As the sun set on a chilly December evening, Chris Jones went through his nightly routine. He blew leaves off his driveway in southeast Fort Worth’s Echo Heights neighborhood. Six p.m. was approaching, and Jones was ready to light up the community for the third year in a row.
A few minutes later, his wife Heather flipped on the Christmas lights that turn their family home into a drive-through winter wonderland.
One by one, each section of the circular driveway came alive. Christmas tunes played from a Pandora station Jones created to sync up with car radios. A massive glowing archway greeted visitors in their pickup trucks and vans.
People from across Tarrant County roll through this small corner of Fort Worth each year, all hoping for a piece of holiday magic at 5316 Parker Henderson Road.
“I want you to be able to, for five or 10 minutes, completely escape everything that you’re worried about,” Jones, an information technology professional, said. “Not everybody has a great Christmas. So if they can come here and get away from it for 10 minutes, then that’s 10 minutes better for them.”
Since 2019, Jones has welcomed families to tour his holiday light display free of charge. The nightly event, lasting from 6 p.m. to 9 p.m., kicks off the day after Thanksgiving and concludes in early January. This season, the lights will flip on for the last time on Jan. 7, when Jones hosts his extended family for Christmas.
His daughter, Bek Jones, said the family spends opening night flagging down passing cars to tell them about the display and hand out goodie bags to kids.
“He likes seeing the joy light up on their faces,” she said.
So far, Jones and his family have counted more than 800 cars pulling through the parade of lights. Without any advertising or media coverage, Jones said, his display has become a local attraction purely through word of mouth.
If you go
What: Holiday lights display in Echo Heights
Time: 6-9 p.m.
Date: Every evening between now and Jan. 7
Location: 5316 Parker Henderson Road
Fort Worth, TX 76119
Tickets: Free to drive through
The tradition began when the family lived in Euless, Heather Jones said, and since then the family has attended several conferences and workshops dedicated to the craft of Christmas lights.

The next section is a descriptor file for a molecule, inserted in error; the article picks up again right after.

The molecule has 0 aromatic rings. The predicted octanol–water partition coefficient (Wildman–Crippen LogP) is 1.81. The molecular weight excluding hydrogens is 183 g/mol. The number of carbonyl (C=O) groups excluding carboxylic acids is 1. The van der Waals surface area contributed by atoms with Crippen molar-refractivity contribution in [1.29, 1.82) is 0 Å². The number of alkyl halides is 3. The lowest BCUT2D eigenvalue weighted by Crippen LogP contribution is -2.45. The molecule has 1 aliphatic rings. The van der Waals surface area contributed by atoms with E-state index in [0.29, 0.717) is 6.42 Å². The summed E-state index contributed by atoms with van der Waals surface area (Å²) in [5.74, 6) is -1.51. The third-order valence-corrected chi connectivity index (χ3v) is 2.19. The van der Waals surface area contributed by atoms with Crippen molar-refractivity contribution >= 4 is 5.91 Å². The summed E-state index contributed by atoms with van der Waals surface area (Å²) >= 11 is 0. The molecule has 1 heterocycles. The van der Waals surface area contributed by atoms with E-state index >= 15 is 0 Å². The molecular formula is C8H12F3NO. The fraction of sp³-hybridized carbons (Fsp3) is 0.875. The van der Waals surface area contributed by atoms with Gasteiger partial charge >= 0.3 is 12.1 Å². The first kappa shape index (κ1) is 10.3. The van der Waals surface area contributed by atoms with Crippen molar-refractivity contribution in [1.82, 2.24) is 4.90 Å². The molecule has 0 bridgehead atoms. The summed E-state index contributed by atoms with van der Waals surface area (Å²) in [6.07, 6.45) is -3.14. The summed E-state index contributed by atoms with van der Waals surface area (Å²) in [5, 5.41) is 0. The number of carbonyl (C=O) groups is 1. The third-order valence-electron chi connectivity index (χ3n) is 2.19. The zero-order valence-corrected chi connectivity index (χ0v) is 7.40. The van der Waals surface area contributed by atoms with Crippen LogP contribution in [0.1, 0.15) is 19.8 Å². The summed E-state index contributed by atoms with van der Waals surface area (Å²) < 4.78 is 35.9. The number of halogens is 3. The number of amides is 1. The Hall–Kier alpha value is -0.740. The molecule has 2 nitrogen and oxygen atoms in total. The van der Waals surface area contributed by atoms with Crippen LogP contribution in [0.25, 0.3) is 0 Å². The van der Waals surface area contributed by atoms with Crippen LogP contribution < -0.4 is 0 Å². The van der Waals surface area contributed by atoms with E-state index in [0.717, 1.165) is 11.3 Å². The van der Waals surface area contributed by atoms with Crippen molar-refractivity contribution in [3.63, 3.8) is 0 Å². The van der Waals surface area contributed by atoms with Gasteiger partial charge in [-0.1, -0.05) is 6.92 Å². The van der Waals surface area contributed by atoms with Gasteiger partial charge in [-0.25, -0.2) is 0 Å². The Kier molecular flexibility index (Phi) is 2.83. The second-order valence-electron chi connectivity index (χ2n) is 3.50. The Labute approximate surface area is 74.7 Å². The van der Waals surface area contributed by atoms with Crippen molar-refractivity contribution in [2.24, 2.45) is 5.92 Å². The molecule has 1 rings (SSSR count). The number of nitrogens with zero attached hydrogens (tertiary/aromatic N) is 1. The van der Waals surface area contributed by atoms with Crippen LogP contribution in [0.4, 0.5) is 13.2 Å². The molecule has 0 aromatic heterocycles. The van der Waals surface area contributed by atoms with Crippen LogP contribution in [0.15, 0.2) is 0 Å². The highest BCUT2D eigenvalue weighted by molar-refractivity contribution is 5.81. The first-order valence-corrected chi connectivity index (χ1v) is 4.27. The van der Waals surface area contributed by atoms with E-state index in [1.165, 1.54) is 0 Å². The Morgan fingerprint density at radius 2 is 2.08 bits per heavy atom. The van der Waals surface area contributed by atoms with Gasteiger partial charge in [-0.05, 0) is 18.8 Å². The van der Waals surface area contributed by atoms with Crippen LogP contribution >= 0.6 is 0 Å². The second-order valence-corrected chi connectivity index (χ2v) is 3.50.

Their commitment to Christmas cheer extends to their choice in real estate. The couple purchased the property behind Prairie Dog Park in 2018 for the express purpose of expanding their holiday light show, Heather Jones said.
“It was a contest of who could get to the mortgage company faster, because there were two people vying for this property,” she said. “My husband jumped in the truck, sped to Fort Worth and said: ‘Here’s the money.’”
Chris Jones’ passion for designing and executing a light display comes out of a rough childhood, where Christmas Day could end with a pile of presents smashed by his stepfather, Jones said.
Then, his family would visit his grandmother’s house. Her home was a safe haven, surrounded by neighbors hanging up lights and celebrating Christmas traditions together.
“Getting to see Christmas lights gave me that little bit of hope that not everybody was going through what we were, and so now I hope that every bit of this does the same for somebody else,” he said. “I’ll never know. But that’s what sparked all of this.”
Now, his grandmother Pat lives with the family and helped with the display this year. Forty years ago, she created many of the structures that stand in the yard today, including an angel hanging in a tree.
“Chris has redone (the display), but he did it just like I did it,” she said. “I’m very proud of him. I’m amazed. Let’s put it that way – I’m amazed.”
Jones has also enjoyed community support for the display, including a sign donation from a Bedford business and help from his auto body shop neighbor to raise a Christmas star higher into the sky next year.
With the exception of an annual picnic in Prairie Dog Park, Echo Heights doesn’t have enough community events to bring people together, Jones said. Over the last few decades, the southeast neighborhood has struggled with the impact of industrial development and health concerns stemming from air pollution, according to previous Fort Worth Report coverage.
Jones, who stood with neighbors to oppose an application to rezone a nearby agricultural property to light industrial, has ambitions to host a hot cocoa night for neighbors. The community deserves it, he said.
“This neighborhood is trying to fight back. They’ve just been pushed down so hard, and that’s part of why I got involved,” Jones said. “We were already doing this, and it’s just made it more (important). They’re wanting to build the community back.”